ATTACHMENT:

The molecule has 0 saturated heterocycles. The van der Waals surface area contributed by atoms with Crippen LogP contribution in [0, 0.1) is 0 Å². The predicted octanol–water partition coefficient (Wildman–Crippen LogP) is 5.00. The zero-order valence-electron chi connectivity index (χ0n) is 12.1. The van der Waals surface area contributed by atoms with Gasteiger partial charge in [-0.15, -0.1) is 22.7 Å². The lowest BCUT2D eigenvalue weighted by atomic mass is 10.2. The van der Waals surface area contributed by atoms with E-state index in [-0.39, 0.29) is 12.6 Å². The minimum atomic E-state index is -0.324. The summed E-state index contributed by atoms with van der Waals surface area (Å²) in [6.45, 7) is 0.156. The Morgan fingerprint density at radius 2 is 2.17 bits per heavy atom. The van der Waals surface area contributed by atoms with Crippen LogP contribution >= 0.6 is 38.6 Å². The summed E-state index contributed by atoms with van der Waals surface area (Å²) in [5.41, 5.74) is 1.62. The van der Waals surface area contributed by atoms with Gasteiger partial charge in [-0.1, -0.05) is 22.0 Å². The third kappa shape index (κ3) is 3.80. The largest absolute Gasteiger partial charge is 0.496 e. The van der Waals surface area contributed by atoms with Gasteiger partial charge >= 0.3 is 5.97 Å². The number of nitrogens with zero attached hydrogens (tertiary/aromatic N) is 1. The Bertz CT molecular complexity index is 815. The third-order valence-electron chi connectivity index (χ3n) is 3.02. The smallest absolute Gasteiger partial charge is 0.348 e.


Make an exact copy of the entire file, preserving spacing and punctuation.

The molecule has 0 saturated heterocycles. The van der Waals surface area contributed by atoms with Crippen LogP contribution in [0, 0.1) is 0 Å². The predicted octanol–water partition coefficient (Wildman–Crippen LogP) is 5.00. The zero-order valence-electron chi connectivity index (χ0n) is 12.1. The van der Waals surface area contributed by atoms with Gasteiger partial charge in [-0.15, -0.1) is 22.7 Å². The lowest BCUT2D eigenvalue weighted by atomic mass is 10.2. The van der Waals surface area contributed by atoms with E-state index in [-0.39, 0.29) is 12.6 Å². The minimum atomic E-state index is -0.324. The summed E-state index contributed by atoms with van der Waals surface area (Å²) in [6.45, 7) is 0.156. The Morgan fingerprint density at radius 2 is 2.17 bits per heavy atom. The van der Waals surface area contributed by atoms with Crippen LogP contribution >= 0.6 is 38.6 Å². The summed E-state index contributed by atoms with van der Waals surface area (Å²) in [5.41, 5.74) is 1.62. The van der Waals surface area contributed by atoms with Gasteiger partial charge in [-0.1, -0.05) is 22.0 Å². The third kappa shape index (κ3) is 3.80. The largest absolute Gasteiger partial charge is 0.496 e. The van der Waals surface area contributed by atoms with Gasteiger partial charge >= 0.3 is 5.97 Å². The number of nitrogens with zero attached hydrogens (tertiary/aromatic N) is 1. The Bertz CT molecular complexity index is 815. The third-order valence-electron chi connectivity index (χ3n) is 3.02. The smallest absolute Gasteiger partial charge is 0.348 e.